Another study, among many, showing observable objective changes in the brain after mild-TBI. Here brain volume in several parts of the brain, including the putamen, thalamus, amygdala and hippocampus seemed to be smaller than controls after the injury. They gradually resume most of their size after about a year, indicating recovery. (Zagorchev, L. et al. 2015).

Who is at Risk for Post Concussive Syndrome?

The study of those treated at an emergency room for mild TBI show the most commonly reported symptoms at first follow up where headache (27%), trouble falling asleep (18%), fatigue (17%), difficulty remembering (16%) and dizziness (16%). The following factors predict worse outcome:

  1. Consumption of alcohol prior to injury.
  2. The head injury resulted from a motor vehicle accident or fall.
  3. The presence of post injury headache.

Headache was more robustly associated with continued symptoms, more than loss of consciousness or alteration of consciousness or amnesia.


Methylene blue, an old well used drug, has proved to be neuroprotective to the brains of rats after a concussion. It was protective against the size of lesions and the length of functional cognitive deficits. Clinically trials are under way.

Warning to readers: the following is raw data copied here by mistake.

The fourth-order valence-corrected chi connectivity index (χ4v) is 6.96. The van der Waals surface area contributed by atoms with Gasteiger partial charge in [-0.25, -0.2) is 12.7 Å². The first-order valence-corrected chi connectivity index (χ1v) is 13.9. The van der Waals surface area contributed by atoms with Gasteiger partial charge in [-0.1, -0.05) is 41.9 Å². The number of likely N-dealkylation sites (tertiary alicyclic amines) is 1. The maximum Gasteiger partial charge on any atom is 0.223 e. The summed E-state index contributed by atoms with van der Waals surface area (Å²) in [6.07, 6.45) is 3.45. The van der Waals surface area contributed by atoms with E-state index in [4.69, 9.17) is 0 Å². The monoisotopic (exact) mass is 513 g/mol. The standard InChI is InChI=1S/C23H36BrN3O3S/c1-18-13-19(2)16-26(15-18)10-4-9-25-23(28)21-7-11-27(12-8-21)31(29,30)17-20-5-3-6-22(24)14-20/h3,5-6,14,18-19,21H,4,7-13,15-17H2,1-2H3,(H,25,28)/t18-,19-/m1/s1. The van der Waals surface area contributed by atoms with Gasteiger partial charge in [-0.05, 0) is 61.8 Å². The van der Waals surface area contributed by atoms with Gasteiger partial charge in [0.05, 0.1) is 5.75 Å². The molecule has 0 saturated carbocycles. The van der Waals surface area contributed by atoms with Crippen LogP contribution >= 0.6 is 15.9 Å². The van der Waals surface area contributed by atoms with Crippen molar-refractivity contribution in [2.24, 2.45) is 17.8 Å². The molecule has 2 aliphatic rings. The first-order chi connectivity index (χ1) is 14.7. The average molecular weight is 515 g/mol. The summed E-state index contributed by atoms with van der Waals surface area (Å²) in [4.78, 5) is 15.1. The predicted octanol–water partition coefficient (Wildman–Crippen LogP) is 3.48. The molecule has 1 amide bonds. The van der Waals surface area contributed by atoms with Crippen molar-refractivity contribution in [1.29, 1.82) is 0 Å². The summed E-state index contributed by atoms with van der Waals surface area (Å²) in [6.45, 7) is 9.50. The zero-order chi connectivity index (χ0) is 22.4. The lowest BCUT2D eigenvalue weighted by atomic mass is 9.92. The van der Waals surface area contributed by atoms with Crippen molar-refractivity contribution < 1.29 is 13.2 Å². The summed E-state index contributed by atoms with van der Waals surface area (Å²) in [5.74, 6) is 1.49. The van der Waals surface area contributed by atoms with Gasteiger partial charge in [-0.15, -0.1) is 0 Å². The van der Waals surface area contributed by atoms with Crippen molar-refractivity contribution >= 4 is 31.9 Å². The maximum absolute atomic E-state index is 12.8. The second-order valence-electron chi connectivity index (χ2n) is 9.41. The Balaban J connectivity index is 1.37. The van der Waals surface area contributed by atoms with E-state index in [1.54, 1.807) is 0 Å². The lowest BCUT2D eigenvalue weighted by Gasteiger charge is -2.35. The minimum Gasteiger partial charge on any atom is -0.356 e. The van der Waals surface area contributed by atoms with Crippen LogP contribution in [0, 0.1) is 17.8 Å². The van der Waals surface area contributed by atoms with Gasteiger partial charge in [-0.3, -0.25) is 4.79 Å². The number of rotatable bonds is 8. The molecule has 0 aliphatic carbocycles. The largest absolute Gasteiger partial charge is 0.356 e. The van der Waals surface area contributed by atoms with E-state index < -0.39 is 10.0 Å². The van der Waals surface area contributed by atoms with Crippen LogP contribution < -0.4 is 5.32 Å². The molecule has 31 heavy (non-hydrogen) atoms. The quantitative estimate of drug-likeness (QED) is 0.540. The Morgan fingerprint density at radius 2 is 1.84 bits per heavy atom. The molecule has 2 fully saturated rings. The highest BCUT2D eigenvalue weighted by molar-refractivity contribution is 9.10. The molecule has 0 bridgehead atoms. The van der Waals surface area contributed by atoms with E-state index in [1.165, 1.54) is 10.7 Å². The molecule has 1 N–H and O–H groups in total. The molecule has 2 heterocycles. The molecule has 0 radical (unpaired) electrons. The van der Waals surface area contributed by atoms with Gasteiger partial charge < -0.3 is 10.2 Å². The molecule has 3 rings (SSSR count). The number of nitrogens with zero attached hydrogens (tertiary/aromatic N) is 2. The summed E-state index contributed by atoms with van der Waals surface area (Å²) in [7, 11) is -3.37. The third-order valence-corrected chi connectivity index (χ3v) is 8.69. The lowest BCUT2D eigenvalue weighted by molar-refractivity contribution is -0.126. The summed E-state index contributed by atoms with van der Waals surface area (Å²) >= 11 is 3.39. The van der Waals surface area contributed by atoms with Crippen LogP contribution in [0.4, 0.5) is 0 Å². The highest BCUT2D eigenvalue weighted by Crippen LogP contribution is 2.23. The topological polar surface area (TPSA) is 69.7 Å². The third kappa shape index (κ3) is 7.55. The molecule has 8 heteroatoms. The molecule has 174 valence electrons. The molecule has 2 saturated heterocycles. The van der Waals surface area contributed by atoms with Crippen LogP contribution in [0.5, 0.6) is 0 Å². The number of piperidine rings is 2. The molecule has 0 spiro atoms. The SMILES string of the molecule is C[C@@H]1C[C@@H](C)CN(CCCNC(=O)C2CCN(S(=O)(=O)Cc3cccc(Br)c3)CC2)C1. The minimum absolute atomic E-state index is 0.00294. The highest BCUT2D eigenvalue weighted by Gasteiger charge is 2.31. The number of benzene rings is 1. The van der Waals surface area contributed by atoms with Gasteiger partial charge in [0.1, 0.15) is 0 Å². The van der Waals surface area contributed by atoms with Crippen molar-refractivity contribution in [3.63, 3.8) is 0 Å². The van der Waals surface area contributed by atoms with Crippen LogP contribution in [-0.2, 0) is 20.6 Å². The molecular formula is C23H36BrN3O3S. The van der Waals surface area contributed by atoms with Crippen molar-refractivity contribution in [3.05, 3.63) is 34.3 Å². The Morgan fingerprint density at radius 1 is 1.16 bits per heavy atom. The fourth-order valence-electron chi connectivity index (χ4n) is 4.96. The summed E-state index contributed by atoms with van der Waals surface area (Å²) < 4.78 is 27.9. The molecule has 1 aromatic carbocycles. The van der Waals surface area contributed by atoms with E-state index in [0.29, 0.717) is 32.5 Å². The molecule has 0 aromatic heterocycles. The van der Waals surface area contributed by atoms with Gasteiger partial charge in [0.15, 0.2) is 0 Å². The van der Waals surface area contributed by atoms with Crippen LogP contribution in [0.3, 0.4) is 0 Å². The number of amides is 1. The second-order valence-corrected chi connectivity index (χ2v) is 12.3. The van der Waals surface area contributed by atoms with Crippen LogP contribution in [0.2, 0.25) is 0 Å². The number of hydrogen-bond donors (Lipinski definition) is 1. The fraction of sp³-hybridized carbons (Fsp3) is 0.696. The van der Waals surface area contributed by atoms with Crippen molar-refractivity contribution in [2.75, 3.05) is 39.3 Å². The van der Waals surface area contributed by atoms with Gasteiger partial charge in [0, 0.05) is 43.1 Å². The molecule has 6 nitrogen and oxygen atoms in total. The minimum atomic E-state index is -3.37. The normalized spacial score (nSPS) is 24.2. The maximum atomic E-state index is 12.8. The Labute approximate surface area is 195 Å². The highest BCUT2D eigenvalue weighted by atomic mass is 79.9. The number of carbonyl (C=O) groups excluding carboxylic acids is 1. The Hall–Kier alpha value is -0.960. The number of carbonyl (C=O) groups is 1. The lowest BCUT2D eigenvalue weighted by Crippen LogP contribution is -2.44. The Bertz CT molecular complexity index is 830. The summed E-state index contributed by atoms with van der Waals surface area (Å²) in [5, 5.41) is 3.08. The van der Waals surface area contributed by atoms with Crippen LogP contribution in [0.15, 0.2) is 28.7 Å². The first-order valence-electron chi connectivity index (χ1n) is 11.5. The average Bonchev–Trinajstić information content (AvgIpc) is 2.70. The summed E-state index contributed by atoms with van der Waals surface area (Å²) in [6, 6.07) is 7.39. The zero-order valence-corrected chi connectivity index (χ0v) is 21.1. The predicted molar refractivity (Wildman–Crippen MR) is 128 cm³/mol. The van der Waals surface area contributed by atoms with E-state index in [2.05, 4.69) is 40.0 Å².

The prognostic value of DTI/MR was shown in 61 patients with mild TBI who were scanned early after trauma. The results of the abnormalities in white matter shown by DTI correlated with the patients lowered performance on neuropsychological testing and contrasted sharply with controls. DTI continues to prove itself as a biomarker for TBI in the human brain.


Microhemorrhages are one of the most common results of TBI, and with more powerful magnets and SWI/MR (Susceptibility Weighted Imaging), these micro hemorrhages can be identified. Taking it to another level, a program called SWIM (Susceptibility Weighted Imaging and Mapping) has been developed along with a Quantitative Susceptibility Mapping (QSM).

One of the problems with SWI is distinguishing between microhemorrhages and veins. These two programs substantially raise the accuracy of the identification of microhemorrhages. They can be done in a semi-automated manner with reasonable sensitivity and specificity. (Liu J. et al., 2015)